Cultural Education Centres have an active role in community based language program, whether it is in the education system or community affairs.
In education, they serve as support for education related programs which include curriculum development for Band and provincial schools, teacher training, language classes, language acquisition, resource support to schools, presentations, workshops relating to the preservation of culture and language, life skills development, audio/visual resources, internet web pages and the production of materials for teachers, museums, archives, resource centres, libraries and post secondary schools.
For community, they develop and deliver community related programs and services covering a broad spectrum of activities such as summer camps, traditional sweat lodges and ceremonies, outdoor skills, cultural tourism, community language classes, traditional healing, protection of Elders teachings and traditional knowledge, adult language lessons, ceremonial and cultural celebrations, link contemporary technologies to traditional skills, and deliver cultural awareness programs to the public.
Cultural Centres function as ambassadors through the transmission of accurate accounts of First Nation history which nurtures bi-cultural awareness and addresses racism at its root. This is critical in an education and community context particularly in the age of technology and telecommunications.
In addition, Cultural Centres have been instrumental in utilizing technology to make First Nations language and culture current, dynamic and relevant to the children and youth of their communities. This is essential in a world of competing technology and social media.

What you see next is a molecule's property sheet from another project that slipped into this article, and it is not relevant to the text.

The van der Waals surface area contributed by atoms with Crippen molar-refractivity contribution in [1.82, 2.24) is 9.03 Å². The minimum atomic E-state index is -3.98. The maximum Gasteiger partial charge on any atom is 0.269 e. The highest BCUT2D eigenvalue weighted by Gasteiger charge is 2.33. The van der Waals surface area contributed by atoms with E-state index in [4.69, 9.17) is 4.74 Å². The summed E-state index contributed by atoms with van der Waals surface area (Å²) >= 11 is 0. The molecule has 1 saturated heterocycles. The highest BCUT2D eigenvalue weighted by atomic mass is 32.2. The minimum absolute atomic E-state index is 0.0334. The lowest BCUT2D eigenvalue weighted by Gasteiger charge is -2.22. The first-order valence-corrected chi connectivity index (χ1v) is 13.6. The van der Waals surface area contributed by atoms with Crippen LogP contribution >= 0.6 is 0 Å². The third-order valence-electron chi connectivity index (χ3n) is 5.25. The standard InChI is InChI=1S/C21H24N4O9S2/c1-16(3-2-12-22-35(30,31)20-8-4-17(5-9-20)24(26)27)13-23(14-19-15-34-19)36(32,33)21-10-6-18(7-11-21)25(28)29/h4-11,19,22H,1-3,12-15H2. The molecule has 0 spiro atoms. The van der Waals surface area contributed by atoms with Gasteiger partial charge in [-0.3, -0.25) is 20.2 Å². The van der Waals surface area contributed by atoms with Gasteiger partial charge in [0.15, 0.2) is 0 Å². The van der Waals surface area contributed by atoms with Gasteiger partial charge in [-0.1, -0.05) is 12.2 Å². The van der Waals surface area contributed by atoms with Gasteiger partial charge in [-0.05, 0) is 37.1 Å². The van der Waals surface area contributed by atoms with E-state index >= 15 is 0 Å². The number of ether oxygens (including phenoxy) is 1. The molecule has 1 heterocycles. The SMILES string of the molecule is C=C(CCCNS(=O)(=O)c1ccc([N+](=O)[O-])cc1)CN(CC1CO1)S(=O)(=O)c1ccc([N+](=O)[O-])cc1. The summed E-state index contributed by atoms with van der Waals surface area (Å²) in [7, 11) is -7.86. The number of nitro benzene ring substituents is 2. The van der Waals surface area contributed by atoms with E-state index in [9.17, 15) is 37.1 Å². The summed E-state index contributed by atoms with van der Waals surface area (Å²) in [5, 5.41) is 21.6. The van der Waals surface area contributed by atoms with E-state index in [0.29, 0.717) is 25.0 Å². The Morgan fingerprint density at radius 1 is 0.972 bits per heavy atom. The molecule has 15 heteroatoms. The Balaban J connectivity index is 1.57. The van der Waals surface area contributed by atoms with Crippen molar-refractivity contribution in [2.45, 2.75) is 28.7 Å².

The FNCCEC and its member centres have a significant impact nationally.
They play a prominent and important role in collecting, documenting and preserving language and culture particularly in a context where many First Nation languages are critically endangered or on the verge of extinction.
Not only does the FNCCEC play an important role in the preservation of traditional knowledge, archiving First Nation history and artefacts; it also has a vital role in reconciliation by ensuring the accuracy of First Nation history as it is told by First Nations for First Nations and in ensuring mainstream Canada learns the real history of Canada. History is integral to learning and appreciating the truth of Canada’s past, and in building reconciliation. FNCCEC believes the promotion of First Nation cultural heritage is the path for healing, relationship building and fostering understanding and respect for First Nations people.
Overall, the FNCCEC’s expertise includes, but not limited to, language immersion, curriculum development, teachers training, historical archiving, curatorship, cross cultural awareness, networking, multimedia technology, language learning, fluent speakers acquisition, the collection and archiving of oral histories, production of language resources; and, in addition to this pivotal expertise, the FNCCEC also inherited the duty of addressing the legacies of Indian Residential Schools, thus mandated to develop and deliver healing programs to meet the historical, cultural, social and educational needs relating to the loss of language and culture caused by residential schools. In essence, for the FNCCEC, in it beginning days, cultural revival was a priority issue to heal the effects of residential schools; and, in present day, priorities are language protection and fluent speaker acquisition.